Small but Mighty: Petrified Forest National Park’s Public Fossil Preparation Lab Grows Despite COVID-19 Pandemic

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Diana Boudreau, Fossil Preparator
Petrified Forest National Park, Arizona

Along Interstate 40, situated between the New Mexico border and Winslow, Arizona, sits the Painted Desert Visitors Center (PDVC) at the north end of Petrified Forest National Park. Its location draws in hundreds of thousands of travelers every year driving across the country in everything from tiny cars to giant U-Haul trucks. The PDVC provides a respite from the open road and a break from travels. But once visitors pass through the central courtyard, following the signs to the Museum Demonstration Lab, they embark on a different journey that takes them back in time.

The Museum Demonstration Lab (Demo Lab) is a space specifically designed to bring the paleontological discoveries and museum collections of Petrified Forest into public view. Paleontologists at Petrified Forest actively work with academic partners to reconstruct a detailed history of life during the Late Triassic, and exciting new research has resulted in the publication of multiple scientific manuscripts in just the last few years (e.g., Marsh et al. 2020; Kligman et al. 2021; Parker et al. 2021a, 2021b). The Demo Lab has been THE primary place for park staff to share these scientific discoveries with the public, often showcasing the fossils themselves before they even go on exhibit or into collections. Although commonly found Late Triassic fossils, such as phytosaurs and metoposaurs, can be seen on the bench in the Demo Lab, it is more likely that new and significant specimens are being prepared, housed, or exhibited for the public.

5 photos showing fossil specimens

Collection of notable fossil projects worked on in the Museum Demonstration Lab. Clockwise from top left: Azendohsaur dentary (PEFO 38606); Revueltosaurus field jacket (PEFO 42442); Skybalonyx skapter claw (PEFO 43703); Kataigidodon venetus dentary (PEFO 43755); and the most complete (right, PEFO 47877) and world’s largest (left, PEFO 50050) Anaschisma browni skulls.
NPS photos.

Some of the notable discoveries that have recently been “on the bench” in the Demo Lab include:

  • Field jackets containing skull elements, vertebrae, limb bones, and other bones from the first azendohsaur (an extinct Triassic reptile distantly related to crocodiles) found in North America – a manuscript is currently being reviewed for publication in the Journal of Paleontology (Marsh et al. in review)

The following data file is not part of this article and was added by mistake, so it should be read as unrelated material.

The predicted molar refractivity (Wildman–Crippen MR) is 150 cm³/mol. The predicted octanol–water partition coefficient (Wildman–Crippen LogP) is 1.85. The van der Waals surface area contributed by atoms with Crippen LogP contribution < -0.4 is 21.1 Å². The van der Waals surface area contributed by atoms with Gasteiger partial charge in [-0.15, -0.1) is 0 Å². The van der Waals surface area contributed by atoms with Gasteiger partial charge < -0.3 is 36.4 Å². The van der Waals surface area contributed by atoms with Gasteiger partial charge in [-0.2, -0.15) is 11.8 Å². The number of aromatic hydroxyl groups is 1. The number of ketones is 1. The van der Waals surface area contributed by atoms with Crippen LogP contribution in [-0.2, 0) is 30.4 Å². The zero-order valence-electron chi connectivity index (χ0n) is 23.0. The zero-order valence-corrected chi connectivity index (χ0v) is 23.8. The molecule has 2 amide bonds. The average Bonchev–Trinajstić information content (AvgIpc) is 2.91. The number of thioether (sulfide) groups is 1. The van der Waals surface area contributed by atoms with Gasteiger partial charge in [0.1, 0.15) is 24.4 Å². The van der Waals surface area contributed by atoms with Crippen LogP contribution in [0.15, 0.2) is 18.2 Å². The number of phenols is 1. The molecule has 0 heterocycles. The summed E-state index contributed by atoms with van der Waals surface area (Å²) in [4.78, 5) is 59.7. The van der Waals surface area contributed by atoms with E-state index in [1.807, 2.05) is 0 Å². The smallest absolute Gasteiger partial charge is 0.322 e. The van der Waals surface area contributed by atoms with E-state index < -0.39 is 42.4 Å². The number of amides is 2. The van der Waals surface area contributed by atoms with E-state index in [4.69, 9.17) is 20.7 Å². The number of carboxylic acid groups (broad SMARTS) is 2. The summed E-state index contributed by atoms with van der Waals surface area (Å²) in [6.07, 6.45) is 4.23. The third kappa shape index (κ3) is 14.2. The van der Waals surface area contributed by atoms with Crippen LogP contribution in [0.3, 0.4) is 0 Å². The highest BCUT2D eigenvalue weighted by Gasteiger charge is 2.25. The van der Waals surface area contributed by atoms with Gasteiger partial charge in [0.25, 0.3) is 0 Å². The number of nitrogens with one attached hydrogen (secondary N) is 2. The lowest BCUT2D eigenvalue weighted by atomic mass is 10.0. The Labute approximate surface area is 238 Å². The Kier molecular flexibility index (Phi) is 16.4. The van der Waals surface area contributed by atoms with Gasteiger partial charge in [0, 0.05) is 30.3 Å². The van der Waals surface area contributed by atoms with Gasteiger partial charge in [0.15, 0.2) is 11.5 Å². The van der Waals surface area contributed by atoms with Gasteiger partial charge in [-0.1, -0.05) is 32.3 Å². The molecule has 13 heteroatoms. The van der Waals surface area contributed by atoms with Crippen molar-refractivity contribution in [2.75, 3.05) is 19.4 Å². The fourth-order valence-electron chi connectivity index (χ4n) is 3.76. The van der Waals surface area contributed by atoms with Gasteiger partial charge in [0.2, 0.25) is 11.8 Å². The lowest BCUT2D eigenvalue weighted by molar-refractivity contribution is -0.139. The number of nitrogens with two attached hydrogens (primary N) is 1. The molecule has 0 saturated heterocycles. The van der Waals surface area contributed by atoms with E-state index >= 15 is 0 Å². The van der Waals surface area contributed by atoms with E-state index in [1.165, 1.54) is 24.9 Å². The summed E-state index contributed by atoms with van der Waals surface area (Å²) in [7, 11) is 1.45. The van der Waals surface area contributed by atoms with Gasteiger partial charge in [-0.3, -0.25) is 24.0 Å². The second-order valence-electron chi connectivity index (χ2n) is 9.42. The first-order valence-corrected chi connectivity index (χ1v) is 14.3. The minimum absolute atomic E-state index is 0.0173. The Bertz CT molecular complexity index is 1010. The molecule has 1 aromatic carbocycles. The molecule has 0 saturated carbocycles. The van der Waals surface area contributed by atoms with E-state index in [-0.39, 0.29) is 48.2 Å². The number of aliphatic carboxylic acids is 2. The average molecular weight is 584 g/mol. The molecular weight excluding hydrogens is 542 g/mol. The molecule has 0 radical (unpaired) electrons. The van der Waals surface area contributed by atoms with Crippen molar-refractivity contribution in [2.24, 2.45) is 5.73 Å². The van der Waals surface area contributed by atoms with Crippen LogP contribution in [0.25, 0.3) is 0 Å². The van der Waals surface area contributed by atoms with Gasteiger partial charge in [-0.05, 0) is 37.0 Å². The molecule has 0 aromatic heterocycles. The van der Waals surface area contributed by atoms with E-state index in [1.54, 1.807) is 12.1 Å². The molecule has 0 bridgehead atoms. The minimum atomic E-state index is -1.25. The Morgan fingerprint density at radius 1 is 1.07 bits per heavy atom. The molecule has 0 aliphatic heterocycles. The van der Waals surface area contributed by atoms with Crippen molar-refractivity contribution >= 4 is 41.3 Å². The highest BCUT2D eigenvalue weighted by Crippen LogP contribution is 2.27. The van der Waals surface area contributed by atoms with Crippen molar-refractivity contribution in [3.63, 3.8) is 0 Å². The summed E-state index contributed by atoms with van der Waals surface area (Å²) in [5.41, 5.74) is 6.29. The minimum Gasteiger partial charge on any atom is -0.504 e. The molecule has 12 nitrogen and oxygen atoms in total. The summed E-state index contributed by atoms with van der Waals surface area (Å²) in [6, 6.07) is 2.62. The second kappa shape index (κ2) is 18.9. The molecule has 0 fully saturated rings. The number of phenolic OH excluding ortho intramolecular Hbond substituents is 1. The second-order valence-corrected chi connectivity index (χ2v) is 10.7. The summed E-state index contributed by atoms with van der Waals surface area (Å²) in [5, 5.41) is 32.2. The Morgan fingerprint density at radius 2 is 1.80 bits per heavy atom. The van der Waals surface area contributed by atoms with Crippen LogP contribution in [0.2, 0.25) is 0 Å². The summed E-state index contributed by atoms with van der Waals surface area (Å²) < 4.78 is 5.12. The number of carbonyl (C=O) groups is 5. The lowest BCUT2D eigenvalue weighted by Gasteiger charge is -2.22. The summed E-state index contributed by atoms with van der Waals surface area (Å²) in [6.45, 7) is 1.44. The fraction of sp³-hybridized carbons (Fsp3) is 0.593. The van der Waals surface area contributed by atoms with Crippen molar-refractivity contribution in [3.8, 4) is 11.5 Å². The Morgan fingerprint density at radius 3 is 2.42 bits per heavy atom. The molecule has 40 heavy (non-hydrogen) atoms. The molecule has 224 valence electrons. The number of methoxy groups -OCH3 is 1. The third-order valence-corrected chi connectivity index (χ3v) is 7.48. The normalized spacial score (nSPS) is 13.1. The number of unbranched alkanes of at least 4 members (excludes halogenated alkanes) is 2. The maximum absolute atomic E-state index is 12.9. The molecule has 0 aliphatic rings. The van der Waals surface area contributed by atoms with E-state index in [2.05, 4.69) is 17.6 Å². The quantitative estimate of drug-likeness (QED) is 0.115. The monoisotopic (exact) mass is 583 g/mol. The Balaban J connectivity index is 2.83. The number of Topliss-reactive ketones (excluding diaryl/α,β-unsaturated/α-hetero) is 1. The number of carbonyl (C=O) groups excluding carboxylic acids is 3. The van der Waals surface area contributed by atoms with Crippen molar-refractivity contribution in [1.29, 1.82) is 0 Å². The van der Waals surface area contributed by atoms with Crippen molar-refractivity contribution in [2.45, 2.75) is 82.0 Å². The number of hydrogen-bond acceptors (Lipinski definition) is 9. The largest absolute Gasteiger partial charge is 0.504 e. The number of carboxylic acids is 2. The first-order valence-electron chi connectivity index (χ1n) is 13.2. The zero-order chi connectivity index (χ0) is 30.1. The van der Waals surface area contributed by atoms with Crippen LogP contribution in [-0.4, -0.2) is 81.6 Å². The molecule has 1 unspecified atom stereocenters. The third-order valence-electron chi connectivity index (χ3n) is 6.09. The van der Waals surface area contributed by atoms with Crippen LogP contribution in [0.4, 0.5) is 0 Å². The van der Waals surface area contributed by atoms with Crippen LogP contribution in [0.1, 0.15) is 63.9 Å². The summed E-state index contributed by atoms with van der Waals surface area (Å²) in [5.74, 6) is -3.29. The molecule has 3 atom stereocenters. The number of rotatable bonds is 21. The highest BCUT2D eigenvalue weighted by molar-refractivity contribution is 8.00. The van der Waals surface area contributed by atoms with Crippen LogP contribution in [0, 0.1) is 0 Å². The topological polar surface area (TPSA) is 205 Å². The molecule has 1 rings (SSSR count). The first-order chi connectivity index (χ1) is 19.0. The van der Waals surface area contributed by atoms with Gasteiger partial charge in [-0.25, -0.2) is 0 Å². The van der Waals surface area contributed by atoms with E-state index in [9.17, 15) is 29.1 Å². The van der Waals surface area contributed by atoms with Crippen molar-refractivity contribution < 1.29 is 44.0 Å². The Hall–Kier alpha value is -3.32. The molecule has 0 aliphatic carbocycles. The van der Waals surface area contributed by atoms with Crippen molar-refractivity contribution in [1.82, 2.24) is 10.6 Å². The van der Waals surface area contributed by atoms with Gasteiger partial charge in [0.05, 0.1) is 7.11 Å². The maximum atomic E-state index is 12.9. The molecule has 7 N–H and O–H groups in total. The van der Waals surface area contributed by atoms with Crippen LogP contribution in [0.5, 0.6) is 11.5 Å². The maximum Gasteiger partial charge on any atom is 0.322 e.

• New species of reptiles, lizards, fish, amphibians, freshwater sharks, and other animals from the Thunderstorm Ridge microvertebrate locality, which reveals a previously unknown diversity of taxa from the Chinle Formation and Late Triassic worldwide (i.e., Stocker et al. 2019; Jenkins et al. 2020; Kligman et al. 2020a; Kligman et al. 2020b)
  • A well preserved, partial skeleton of the aetosaur (herbivorous crocodile relative) Calyptosuchus wellesi nicknamed “Gloria” including osteoderms (bony scutes), pelvis, and vertebrae
  • Revueltosaurus callenderi material including a field jacket with a partial articulated skeleton, skull, and numerous other disarticulated elements (Parker et al. 2021a)
  • Skulls of the metoposaur (extinct amphibian) Anaschisma browni, including the world’s largest, as well as the most complete skull from the park with 100+ teeth still rooted in the sockets of the upper jaw

The diversity and exceptionality of fossils on view in the Demo Lab and direct interaction with paleontologists is what makes it a must-see for visitors coming to Petrified Forest. In the past two years, the challenges of the COVID-19 pandemic, staff turnover, and ongoing PDVC construction projects have spurred the Demo Lab staff to adapt in order to continue providing this invaluable service for visitors.

Pre-COVID 19 Operations

A few years ago, staff realized a need for a public-facing preparation space where park paleontology could be shared with visitors while simultaneously completing important projects. Utilizing a vacant room in the old school building near the museum offices, the small room contains two large south-facing windows and built-in shelving. To convert the space into a preparation lab, two work benches, each with its own microscope station, were added in addition to a flammable storage cabinet with glues, adhesives, and solvents. Prior to the COVID-19 pandemic, visitors were invited to enter the Demo Lab through an exterior doorway and chat directly with staff members who were working on fossil projects from the park. A small monitor on the table displayed a live-feed microscope view which provided visitors with a better view of the preparation work. In March of 2020, the COVID-19 pandemic forced park and Demo Lab closures and provided staff an opportunity to restructure Demo Lab operations.